The prime interest rate at most major banks is now 8.5 percent, the lowest it has been in more than three years. That's good news for smart borrowers but not so good for young families trying to save money for a house.

Here's what the lower prime rate will mean:- If you have a home equity loan with an interest rate pegged to the prime, your monthly interest costs will be lower. Many home equity lines now have a variable rate 1.5 percentage points above the prime, which until recently would have meant a 10.5 percent interest rate on the home equity loan. That rate now will fall to 10 percent. If you are paying simple interest on a $50,000 loan, the reduction from 10.5 percent to 10 percent would reduce your interest payments from $437 to $416 a month.

- The same thing will happen if you have a credit card with an interest rate linked to the prime. A card with a rate of prime plus 6 percentage points will now carry an interest rate of 14.5 percent, down from 15 percent.

- If you're thinking about getting a home equity loan, keep in mind that the current low rates are likely to rise in coming years and your monthly payments could increase substantially. For example, the prime rate was 11.5 percent in early 1989, which would put interest rates on many home equity loans at 13 percent. Simple interest on a $50,000 home equity loan at 13 percent interest would be $541 a month, compared with $416 at 10 percent interest.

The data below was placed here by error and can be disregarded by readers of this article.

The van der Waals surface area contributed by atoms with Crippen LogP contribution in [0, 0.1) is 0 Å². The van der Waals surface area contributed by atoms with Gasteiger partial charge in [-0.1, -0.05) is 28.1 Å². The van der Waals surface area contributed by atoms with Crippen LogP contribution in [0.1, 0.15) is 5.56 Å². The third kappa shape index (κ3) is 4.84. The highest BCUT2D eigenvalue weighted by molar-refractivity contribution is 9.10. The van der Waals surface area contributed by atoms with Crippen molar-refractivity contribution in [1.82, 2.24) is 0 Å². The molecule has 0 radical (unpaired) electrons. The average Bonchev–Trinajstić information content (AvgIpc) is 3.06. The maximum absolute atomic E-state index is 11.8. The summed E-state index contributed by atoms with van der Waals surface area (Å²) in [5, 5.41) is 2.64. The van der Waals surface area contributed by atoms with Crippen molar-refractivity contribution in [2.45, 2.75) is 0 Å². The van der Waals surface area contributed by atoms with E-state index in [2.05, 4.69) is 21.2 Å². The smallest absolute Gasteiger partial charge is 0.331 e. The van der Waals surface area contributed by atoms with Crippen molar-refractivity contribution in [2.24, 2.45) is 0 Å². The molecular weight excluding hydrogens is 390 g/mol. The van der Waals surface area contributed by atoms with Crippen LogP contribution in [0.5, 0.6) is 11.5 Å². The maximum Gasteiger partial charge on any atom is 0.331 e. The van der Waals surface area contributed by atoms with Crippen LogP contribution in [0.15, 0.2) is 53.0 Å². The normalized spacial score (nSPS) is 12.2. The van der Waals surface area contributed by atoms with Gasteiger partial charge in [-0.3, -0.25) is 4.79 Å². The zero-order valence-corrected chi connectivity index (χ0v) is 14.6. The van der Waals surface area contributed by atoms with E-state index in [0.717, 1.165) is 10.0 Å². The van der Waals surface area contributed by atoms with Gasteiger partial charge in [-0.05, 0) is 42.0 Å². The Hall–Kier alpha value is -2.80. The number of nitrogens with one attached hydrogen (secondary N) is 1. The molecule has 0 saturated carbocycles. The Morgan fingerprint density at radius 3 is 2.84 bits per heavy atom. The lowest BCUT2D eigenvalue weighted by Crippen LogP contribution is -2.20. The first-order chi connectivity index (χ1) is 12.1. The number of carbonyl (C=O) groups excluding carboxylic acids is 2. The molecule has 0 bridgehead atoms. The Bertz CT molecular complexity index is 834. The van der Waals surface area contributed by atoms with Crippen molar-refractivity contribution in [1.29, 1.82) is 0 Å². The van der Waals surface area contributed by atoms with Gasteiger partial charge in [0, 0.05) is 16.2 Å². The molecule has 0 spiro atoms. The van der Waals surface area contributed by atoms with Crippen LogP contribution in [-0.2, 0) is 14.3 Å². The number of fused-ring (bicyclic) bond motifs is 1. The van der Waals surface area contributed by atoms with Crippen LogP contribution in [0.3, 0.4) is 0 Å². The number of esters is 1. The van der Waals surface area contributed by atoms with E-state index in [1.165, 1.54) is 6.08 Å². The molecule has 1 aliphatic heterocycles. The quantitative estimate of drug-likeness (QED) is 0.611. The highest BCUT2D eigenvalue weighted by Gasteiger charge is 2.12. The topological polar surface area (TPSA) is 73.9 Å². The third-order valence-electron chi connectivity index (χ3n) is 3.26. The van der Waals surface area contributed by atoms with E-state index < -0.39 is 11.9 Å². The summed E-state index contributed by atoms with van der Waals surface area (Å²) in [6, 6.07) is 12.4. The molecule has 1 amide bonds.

The prime is a short-term rate and has no effect on long-term fixed-rate mortgage rates, which are still in the 9.5 percent interest range. But adjustable rate mortgages may fall slightly in response to lower interest on other short-term rates.

"ARMs are already at historic lows," said Keith Gum-binger of HSH Associates, a mortgage information service in Butler, N.J. "One-year adjustables are at the lowest rate ever. Right now we've averaging 7.33 percent nationally."

Gumbinger said ARMs might fall by a quarter percentage point, which would put them at about 7 percent. But with fixed-rate mortgages under 10 percent, few homebuyers - less than 20 percent - are getting ARMs these days.If you already have an adjustable rate mortgage linked to the one-year Treasury rate and are coming up for a rate adjustment, you'll be in good shape. One-year Treasuries were at 6.26 percent last week, which would put your ARM rate at about 9 percent if your margin is a typical 2 3/4. Those with ARMs tied to the 11th District Cost of Funds won't see any reductions in rates for two to three months, however, because that index moves very slowly.

The lower interest rates are bad news for young families trying to save money to buy a house.

Bank Rate Monitor, which tracks rates at leading banks and thrifts in major cities, found the average rate on one-year certificates of deposit on May 1 was a tiny 6.16 percent.

Publisher Robert Heady said that a half-point cut in the prime rate is likely to be followed by reductions of a quarter to a third of a point in the rates banks pay on certificates of deposit. That would put rates for one-year CDs below 6 percent.

After you take into account inflation of about 4 percent, and taxes on the interest you earn, a CD paying less than 6 percent is a losing proposition for most people.

Heady said the difference between what banks pay savers and what they charge borrowers is "the widest gap we've seen in nine years."

Over the last two years, he said, consumers have lost 3 1/4 percentage points in yield on short-term certificates of deposit and 2 percentage points on longer-term CDs. At the same time, interest on credit cards is up an average of eight-tenths of a point and interest on unsecured personal loans has risen by a quarter point. The cost of auto loans has fallen two-thirds of a point.

"This is a massive squeeze on the consumer," Heady said.